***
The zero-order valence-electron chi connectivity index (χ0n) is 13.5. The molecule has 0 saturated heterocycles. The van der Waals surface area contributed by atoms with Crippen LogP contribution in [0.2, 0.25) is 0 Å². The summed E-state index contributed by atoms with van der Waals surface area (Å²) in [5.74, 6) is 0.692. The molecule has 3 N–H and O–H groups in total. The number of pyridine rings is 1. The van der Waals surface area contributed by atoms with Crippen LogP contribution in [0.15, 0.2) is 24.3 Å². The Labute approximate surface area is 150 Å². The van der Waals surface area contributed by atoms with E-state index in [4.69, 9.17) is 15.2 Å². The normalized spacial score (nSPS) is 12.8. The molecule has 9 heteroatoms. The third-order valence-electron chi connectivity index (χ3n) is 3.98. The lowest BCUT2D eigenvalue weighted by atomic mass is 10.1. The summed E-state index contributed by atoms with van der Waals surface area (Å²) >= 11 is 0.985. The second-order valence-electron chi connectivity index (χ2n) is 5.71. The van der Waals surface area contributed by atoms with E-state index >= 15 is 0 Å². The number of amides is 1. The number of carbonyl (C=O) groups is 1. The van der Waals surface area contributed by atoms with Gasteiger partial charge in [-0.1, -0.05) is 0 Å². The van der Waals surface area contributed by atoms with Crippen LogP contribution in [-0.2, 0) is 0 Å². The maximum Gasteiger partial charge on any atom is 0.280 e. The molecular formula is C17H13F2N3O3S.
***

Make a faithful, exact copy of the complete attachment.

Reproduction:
The zero-order valence-electron chi connectivity index (χ0n) is 13.5. The molecule has 0 saturated heterocycles. The van der Waals surface area contributed by atoms with Crippen LogP contribution in [0.2, 0.25) is 0 Å². The summed E-state index contributed by atoms with van der Waals surface area (Å²) in [5.74, 6) is 0.692. The molecule has 3 N–H and O–H groups in total. The number of pyridine rings is 1. The van der Waals surface area contributed by atoms with Crippen LogP contribution in [0.15, 0.2) is 24.3 Å². The Labute approximate surface area is 150 Å². The van der Waals surface area contributed by atoms with E-state index in [4.69, 9.17) is 15.2 Å². The normalized spacial score (nSPS) is 12.8. The molecule has 9 heteroatoms. The third-order valence-electron chi connectivity index (χ3n) is 3.98. The lowest BCUT2D eigenvalue weighted by atomic mass is 10.1. The summed E-state index contributed by atoms with van der Waals surface area (Å²) >= 11 is 0.985. The second-order valence-electron chi connectivity index (χ2n) is 5.71. The van der Waals surface area contributed by atoms with E-state index >= 15 is 0 Å². The number of amides is 1. The number of carbonyl (C=O) groups is 1. The van der Waals surface area contributed by atoms with Gasteiger partial charge in [-0.1, -0.05) is 0 Å². The van der Waals surface area contributed by atoms with Crippen LogP contribution in [-0.2, 0) is 0 Å². The maximum Gasteiger partial charge on any atom is 0.280 e. The molecular formula is C17H13F2N3O3S.